This is an issue I’ve discussed before and one that always bears further discussion. I agree wine criticism is ultimately subjective, as we are human. But critics do need to subjugate their personal preference as best as possible while aiming for ‘quality’ first. If I didn’t do that, how could I write effectively about both Vieux Télégraphe and Domaine de la Janasse, Don Melchor and Clos Apalta, Guigal and Jamet, and so on?

I think clearly in some quarters wine criticism has become polemic, with certain styles being espoused as the ‘only’ style. But in my opinion the critic should be pointing people in the direction of quality, not trumpeting out in front of a particular style above all else...
Mace D Howell Iii
fremont,ca,usa —  January 15, 2010 5:30pm ET
James Laube,

Thanks for responding on the other James' post. I am curious what you think about the last three Harlan releases. Also, I would like to know what you think my palate is responding to when I drink these wines. My experience has been that the Harlan wines are so big I cannot taste many flavors, and it seems that it is the acidity that is almost hurting my mouth. I do love the flavors I can taste however. What do you think my palate is experiencing.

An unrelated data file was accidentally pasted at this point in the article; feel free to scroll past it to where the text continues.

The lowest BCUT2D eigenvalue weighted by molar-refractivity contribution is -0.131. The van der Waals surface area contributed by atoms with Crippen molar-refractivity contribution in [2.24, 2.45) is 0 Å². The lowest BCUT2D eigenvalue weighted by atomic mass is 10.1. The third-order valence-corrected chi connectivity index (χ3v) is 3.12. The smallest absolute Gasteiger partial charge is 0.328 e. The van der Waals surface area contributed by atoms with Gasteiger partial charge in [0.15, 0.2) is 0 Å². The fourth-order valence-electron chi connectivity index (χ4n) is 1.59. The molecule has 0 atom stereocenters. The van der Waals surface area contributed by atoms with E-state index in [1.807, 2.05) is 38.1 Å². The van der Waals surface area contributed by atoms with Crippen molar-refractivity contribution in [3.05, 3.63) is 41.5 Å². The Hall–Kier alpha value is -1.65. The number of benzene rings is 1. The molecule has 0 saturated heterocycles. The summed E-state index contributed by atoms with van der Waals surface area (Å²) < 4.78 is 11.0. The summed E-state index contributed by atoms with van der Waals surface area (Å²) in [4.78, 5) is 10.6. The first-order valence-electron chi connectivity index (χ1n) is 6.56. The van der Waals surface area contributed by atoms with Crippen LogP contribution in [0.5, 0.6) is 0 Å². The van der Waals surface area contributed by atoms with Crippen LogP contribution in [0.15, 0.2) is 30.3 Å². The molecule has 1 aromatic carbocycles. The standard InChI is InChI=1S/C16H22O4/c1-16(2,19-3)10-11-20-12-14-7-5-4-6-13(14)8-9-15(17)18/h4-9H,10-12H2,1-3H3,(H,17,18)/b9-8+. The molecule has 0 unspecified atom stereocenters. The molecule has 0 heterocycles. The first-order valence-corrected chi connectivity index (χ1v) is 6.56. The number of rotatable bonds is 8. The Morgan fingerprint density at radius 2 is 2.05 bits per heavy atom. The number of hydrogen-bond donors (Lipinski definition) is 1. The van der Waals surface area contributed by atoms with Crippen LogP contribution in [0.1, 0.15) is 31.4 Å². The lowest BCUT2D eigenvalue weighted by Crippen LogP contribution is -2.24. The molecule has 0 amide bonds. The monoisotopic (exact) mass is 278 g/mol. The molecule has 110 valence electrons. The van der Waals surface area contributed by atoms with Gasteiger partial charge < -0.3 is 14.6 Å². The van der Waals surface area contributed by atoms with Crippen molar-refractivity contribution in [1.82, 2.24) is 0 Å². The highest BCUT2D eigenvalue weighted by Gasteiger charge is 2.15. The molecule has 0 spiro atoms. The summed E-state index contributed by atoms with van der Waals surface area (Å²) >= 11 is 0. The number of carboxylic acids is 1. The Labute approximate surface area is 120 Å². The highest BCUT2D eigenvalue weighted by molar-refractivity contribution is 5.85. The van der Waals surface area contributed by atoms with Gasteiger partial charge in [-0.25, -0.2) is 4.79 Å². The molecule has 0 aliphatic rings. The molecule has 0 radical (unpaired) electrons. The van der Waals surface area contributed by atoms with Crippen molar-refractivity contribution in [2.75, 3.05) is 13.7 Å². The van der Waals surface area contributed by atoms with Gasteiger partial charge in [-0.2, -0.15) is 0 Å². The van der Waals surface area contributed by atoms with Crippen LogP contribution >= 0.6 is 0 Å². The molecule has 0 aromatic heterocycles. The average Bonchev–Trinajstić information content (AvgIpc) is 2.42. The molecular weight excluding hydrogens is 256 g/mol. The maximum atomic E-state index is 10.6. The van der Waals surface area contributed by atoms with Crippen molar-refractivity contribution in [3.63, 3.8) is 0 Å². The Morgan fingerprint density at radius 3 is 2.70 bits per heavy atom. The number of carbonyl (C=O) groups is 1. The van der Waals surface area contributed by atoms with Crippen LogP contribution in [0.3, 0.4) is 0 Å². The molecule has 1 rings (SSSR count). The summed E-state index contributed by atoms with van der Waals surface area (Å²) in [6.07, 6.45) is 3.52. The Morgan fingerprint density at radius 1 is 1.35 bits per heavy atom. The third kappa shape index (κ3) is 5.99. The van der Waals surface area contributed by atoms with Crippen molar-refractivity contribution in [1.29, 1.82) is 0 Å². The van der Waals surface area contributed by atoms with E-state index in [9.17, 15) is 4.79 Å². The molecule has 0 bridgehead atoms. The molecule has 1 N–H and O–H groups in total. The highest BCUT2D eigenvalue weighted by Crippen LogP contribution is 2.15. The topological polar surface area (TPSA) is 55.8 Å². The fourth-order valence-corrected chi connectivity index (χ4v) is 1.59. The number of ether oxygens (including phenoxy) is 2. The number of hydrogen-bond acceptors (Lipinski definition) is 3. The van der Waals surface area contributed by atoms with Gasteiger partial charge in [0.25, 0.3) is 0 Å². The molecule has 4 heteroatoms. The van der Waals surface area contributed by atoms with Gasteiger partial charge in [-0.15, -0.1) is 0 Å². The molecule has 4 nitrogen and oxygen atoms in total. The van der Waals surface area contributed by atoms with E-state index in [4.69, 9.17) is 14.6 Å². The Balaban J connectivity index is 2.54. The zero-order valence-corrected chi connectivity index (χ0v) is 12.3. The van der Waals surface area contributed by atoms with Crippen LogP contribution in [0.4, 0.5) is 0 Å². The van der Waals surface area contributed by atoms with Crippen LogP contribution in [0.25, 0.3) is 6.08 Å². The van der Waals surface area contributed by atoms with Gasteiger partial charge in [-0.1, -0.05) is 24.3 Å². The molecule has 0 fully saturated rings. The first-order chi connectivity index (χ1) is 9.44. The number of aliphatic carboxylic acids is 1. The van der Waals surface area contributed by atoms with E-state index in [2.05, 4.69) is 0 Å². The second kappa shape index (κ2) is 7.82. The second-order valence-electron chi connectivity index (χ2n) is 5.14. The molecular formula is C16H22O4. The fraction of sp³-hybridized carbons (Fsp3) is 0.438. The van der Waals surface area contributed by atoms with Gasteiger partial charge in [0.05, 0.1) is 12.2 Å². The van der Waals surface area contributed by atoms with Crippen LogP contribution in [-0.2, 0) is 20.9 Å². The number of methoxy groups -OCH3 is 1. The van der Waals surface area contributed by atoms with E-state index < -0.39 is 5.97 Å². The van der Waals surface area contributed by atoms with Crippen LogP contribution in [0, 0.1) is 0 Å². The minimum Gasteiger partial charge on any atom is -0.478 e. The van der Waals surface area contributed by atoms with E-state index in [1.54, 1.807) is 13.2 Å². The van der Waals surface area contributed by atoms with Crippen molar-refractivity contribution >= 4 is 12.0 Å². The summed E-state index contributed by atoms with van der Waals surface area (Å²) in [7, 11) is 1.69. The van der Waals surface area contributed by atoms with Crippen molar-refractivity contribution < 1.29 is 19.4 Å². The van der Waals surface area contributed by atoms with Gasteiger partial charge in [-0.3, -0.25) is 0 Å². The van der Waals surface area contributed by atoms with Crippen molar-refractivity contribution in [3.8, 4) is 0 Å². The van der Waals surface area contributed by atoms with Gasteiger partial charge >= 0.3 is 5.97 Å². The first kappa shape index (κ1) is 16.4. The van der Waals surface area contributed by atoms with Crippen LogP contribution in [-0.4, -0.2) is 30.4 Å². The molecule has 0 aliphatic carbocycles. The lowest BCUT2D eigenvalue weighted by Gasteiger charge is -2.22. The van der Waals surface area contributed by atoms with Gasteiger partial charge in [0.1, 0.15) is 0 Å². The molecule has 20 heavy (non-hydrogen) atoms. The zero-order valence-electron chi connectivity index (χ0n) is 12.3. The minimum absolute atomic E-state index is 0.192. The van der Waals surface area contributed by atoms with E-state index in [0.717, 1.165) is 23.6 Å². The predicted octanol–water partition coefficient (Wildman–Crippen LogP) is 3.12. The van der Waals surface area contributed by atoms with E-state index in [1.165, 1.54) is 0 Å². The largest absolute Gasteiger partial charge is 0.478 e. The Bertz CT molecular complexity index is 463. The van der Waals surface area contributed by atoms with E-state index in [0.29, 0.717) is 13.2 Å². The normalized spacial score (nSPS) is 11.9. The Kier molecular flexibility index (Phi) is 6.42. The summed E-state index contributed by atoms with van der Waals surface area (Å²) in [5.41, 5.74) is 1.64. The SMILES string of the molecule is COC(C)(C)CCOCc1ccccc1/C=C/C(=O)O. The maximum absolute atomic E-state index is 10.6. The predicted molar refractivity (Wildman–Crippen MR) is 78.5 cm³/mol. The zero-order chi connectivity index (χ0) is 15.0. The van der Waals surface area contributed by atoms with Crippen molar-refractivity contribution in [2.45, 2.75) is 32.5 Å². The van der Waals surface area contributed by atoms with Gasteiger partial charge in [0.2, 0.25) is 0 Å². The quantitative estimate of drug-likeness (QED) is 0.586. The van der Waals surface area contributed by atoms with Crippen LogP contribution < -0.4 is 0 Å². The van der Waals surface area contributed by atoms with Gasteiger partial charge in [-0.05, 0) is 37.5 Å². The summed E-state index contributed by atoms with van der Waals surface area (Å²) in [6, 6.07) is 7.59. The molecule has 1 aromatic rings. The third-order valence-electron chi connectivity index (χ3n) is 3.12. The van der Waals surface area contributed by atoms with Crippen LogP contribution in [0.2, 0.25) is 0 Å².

Robert Camuto
France —  January 23, 2010 9:54am ET
Hey James, A little belated. But I just wanted to pass on kudos for a very thoughtful piece with some good perspective.

I think much about wine taste is influenced by HOW people consume it and how often. Big wines are simply harder to drink and digest more of more often. Since I moved to France and began drinking wine nearly every day, I've found a gravitation to more balanced and lighter styles.

Gene Keenan
san francisco —  January 23, 2010 2:42pm ET
Are we talking all wine, the fine wine market or the average wine consumed by the average consumer? Has anyone actually done market research to determine that consumers are sick of high alcohol fruit forward wines? It could be a spurious connection at best between the collapse of the australian wine market and these two characteristics. Maybe it's consumers are not that fond of shiraz anymore, hasn't the US market for locally produced syrah also been soft? I would be wary of making assumptions until I saw more data points (if someone has them please post). I don't consider what I read on wine bulletin boards to be the pulse of the general wine consuming public but instead a narrow slice of the wine collector. Zinfandel appears to be doing fine and those wines tend to be very fruity and high alcohol.